# What is a Discounted Payback Period?

The term "discounted payback period" refers to a method used in capital budgeting to determine the profitability of a project. Managers of a firm can use it to make a decision regarding whether to take on a certain project. It basically calculates the time it would take for a project to generate enough cash inflow to break even, taking the time value of money into consideration.

A simple payback period calculates the time it would take for a project to break even from the moment the firm undertakes the initial expenditure. For example, a company pays $10,000 US Dollars (USD) at the outset of a project that is predicted to produce the following annual cash inflows in its first five years: $2,000 USD, $2,500 USD, $3,000 USD, $3,500 USD and $4,000 USD. At the end of the third year, the project will have generated $7,500 USD. It takes 0.71 year to recover the last $2,500 USD (because $2,500 USD / $3,500 USD = 0.71), so the payback period of this project is 3.71 years.

The simple payback period, while useful, has the problem of ignoring the time value of money. The concept of time value of money dictates that a certain amount of money is more valuable today than the same amount of money in the future because of inflation and the possibility of investing the money today to generate a larger amount of money in the future. The discounted payback period solves this problem by discounting the future cash inflows to calculate their present values before determining the payback period.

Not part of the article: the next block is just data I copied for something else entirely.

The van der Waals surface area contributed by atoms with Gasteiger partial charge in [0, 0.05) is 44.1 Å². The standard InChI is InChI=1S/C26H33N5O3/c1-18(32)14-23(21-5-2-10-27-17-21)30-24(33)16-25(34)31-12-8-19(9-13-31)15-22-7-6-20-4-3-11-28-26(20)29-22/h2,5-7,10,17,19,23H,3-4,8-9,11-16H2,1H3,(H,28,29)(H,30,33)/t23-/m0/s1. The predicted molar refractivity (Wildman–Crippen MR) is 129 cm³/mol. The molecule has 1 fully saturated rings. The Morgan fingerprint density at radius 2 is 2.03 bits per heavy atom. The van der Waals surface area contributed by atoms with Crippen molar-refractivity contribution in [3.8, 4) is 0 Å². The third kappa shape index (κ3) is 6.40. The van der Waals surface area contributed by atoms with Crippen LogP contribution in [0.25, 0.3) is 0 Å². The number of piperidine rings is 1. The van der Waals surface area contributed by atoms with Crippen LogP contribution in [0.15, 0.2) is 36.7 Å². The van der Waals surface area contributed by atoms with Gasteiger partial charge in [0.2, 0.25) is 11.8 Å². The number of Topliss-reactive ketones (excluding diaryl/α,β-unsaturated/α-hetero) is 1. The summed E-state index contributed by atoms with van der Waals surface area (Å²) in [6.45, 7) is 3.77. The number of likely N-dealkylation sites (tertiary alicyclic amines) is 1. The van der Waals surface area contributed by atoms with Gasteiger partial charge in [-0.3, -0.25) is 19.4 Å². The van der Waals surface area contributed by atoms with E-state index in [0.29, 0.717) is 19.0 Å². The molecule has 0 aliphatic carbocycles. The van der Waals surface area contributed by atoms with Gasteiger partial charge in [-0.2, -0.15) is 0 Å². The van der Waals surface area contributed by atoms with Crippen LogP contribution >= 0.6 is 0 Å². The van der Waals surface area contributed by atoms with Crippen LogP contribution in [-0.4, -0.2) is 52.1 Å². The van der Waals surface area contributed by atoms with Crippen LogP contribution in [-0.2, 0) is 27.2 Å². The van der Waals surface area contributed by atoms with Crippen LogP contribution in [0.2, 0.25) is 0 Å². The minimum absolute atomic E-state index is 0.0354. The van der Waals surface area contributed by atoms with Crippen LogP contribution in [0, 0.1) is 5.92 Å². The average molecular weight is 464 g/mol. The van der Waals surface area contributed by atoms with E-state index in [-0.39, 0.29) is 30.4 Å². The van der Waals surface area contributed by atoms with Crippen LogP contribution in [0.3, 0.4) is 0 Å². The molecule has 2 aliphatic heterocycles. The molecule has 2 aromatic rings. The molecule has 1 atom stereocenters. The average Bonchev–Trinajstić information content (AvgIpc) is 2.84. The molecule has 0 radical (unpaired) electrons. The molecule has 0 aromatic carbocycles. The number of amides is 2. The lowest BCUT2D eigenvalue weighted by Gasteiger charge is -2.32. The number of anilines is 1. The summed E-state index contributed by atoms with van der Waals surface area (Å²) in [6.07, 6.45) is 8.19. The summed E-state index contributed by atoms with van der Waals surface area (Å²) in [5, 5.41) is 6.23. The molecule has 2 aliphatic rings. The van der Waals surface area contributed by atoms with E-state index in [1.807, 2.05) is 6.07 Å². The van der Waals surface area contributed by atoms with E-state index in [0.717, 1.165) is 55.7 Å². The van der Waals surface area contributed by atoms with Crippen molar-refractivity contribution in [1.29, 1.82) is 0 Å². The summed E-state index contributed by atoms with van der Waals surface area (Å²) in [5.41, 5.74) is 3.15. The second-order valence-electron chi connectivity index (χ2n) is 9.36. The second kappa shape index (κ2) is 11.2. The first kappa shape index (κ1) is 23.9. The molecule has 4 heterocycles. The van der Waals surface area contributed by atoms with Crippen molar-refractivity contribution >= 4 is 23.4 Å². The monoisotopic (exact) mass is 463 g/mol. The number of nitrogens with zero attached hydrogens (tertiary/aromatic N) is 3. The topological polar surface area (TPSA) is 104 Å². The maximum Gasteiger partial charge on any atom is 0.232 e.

Assume that the required return of the project is 12 percent, so each cash flow is discounted by 12 percent a year. The project's predicted cash flows have the following present values: $1,785.71 USD (from $2,000/1.12), $1,992.98 USD (from $2,500 USD/1.12^{2}), $2,135.34 USD (from $3,000 USD/1.12^{3}), $2,224.31 USD (from $3,500 USD/1.12^{4}) and $2,269.71 USD (from $4,000 USD/1.12^{5}). At the end of the fourth year, the project will have generated $8,138.34. The project will have recovered the rest of the initial expenditure in 0.82 year (because $1,861.66 USD / $ 2,269.71 USD = 0.82), so the discounted present value for this project is 4.82.

Discounted cash flows are always smaller than non-discounted cash flows, so discounted payback period is always longer than simple payback period. Discounted payback period solves one problem with simple payback period, but it still has a problem. It ignores cash flows beyond the payback period, so a manager might reject long-term projects that are profitable in later years if he or she uses discounted payback period as a basis for his or her decision.

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